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11 Things I Learned From Memorizing A Whole Book (of the Bible)

Lessons from James

“It is well to have a good memory and that is the best memory which remembers what is best worth remembering.” — Charles Spurgeon

When I was in college, a friend and I challenged each other to memorize the book of James in one semester — all five chapters of it.

It was the first time I’d memorized such a large chunk of the Bible.

(Why James? We chose it because we wanted a book that would last one semester. James contains a little over 100 verses, one semester contains a little over 100 days — Voila)

Alas, I can no longer recite James from memory. But what I do remember has made a significant impact on my thoughts and life.

Here are 11 lessons I learned (and am continuing to learn) from the book of James*

Dangers of Double-mindedness

When he asks [for wisdom], he must believe and not doubt, because he who doubts is like a wave of the sea, blown and tossed by the wind. That man should not think he will receive anything from the Lord; he is a double-minded man, unstable in all he does. (1:6–8)

I once heard someone say we have two minds: our own, and Christ’s.

Double-minded means trying to use both minds. It doesn’t work. When praying (or in anything, really) go with Christ’s mind.

But:

  1. Even if we do not doubt, God can still say no. This doesn’t mean that He didn’t answer the prayer, it just means he has something else in mind.
  2. “Do not doubt” is easier said than done. In difficult cases, I like to pray Mark 9:24 — “I believe, help my unbelief!”
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Temptation and Blame

When tempted, no one should say, “God is tempting me.” For God cannot be tempted by evil, nor does he tempt anyone; but each one is tempted when, by his own evil desire, he is dragged away and enticed. (1:13–14)

We shouldn’t blame God when we fall. That’s an exercise in futility.

It’s better to just admit our fault, and return to Him.

In any case, asking “why did this happen?” is less important than asking “where do I go from here?” unless the former question informs the latter.

Good Gifts Come From God Alone

Every good and perfect gift is from above, coming down from the Father of the heavenly lights (1:17)

When you remember that everything good comes from God, it’s easier to be thankful.

Not just for family, friends, food, and granted prayer requests, but for everything: Hard-earned accomplishments, serendipitous accidents, intrinsic abilities…

And there’s another benefit of acknowleding God’s role as the sole Giver of Gifts:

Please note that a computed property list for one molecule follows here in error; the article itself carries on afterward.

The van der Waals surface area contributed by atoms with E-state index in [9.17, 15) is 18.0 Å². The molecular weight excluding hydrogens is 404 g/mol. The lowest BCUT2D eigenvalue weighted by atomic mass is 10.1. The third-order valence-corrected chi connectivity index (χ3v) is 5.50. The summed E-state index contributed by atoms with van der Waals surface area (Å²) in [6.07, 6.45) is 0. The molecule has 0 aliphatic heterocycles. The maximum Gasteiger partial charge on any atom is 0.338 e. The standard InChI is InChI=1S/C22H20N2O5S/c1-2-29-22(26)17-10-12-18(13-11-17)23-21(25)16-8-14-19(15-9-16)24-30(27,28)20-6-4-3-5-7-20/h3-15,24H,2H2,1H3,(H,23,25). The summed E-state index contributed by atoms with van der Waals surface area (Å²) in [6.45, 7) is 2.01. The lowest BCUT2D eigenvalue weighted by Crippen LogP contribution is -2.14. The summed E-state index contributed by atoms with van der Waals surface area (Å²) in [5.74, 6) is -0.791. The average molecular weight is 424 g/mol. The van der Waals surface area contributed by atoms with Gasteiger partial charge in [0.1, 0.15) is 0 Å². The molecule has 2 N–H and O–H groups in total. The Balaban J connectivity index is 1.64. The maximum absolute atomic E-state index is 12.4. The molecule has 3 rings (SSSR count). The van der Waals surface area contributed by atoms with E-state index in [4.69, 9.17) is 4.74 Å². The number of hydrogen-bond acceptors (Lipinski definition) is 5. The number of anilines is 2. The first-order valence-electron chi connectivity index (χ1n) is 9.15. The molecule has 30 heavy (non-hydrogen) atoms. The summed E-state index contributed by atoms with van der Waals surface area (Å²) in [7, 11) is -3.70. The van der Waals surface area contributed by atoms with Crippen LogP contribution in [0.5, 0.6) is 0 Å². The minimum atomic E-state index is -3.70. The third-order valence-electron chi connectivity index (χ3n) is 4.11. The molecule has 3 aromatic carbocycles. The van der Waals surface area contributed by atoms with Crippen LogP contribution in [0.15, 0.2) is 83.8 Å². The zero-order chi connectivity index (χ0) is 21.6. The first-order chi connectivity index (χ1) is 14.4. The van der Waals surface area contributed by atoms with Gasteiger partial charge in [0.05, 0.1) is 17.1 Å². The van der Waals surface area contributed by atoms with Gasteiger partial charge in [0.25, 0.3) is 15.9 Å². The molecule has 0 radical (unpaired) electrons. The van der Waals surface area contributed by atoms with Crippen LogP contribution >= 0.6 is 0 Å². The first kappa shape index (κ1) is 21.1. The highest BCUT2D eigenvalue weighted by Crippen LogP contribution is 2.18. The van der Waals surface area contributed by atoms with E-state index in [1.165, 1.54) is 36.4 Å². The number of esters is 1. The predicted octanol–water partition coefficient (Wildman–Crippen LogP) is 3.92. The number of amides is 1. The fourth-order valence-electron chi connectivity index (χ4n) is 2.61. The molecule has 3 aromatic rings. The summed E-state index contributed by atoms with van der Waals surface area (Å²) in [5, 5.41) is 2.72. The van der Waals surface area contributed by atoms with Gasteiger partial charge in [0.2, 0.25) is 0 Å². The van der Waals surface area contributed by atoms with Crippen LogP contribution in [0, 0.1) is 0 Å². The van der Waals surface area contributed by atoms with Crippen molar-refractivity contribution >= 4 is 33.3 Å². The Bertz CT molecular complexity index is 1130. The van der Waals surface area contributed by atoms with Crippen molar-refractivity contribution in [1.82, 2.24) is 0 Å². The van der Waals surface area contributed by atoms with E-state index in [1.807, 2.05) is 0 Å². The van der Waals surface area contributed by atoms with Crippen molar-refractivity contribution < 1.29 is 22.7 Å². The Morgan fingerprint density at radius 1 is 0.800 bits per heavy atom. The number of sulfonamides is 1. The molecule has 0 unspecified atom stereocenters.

If/when your own generosity goes unacknowledged, remember that your ability to give is itself a gift from God. That will keep you from being resentful or bitter at real or imagined slights.

In summary, good things comes from no other source than God. If it is good, it comes from God. If it is not good, it does not come from God. The end.

Photo by freestocks.org on Unsplash

The Law is a Mirror — It shows you what’s wrong, it doesn’t FIX what’s wrong

Anyone who listens to the word but does not do what it says is like a man who looks at his face in a mirror and, after looking at himself, goes away and immediately forgets what he looks like.

But the man who looks intently into the perfect law that gives freedom, and continues to do this, not forgetting what he has heard, but doing it — he will be blessed in what he does. (1:23–25)

What good is it, my brothers, if a man claims to have faith but has no deeds? Can such faith save him?…Show me your faith without deeds and I will show you my faith by what I do (2:14,18)

In the endless debate between grace and works, these verses helped me understand a little better what is going on.

Put simply: God’s Law is like a mirror. We look into a mirror to see the dirt on our faces, but we don’t use the mirror to clean the dirt off our faces.

Likewise, we use the Law to see what’s wrong with us, but we don’t use “following the Law” to obtain spiritual cleanliness. Only grace does that.

We should do our best to follow the Law, not because we will succeed (by ourselves), but because that’s the only way we can see how far off the mark we really are — through experience, not theory.

Humans have a desire to be independent, and do things on our own, but at times we need to learn a little bit of humility and leaning on God.

Trying, and failing, to follow the law will make us turn to God for help, and that allows Him to be our support.

True Religion involves action, not just good sentiments

Religion that God our Father accepts as pure and faultless is this: to look after orphans and widows in their distress and to keep oneself from being polluted by the world (1:27)

Religion has a bad name in the society I live in. Most people blame it for every kind of social ill imaginable — for hypocrisy, dogmatism, terrorism, etc. I personally don’t like the word “religion” either, because it also has those connotations for me.

But the religion here mentioned is referring more to a life in God. “True” religion. True faith.

I believe this verse is literal. Those who want to follow true religion will care for widows and orphans.

As for the second half of this verse: there’s a fine line between being IN but not OF the world. Sometimes we cannot help being touched by icky situations, but we can keep ourselves from being polluted by them: We might get dirty when we’re walking around outside, but we don’t have to eat the dirt.

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Watch Your Words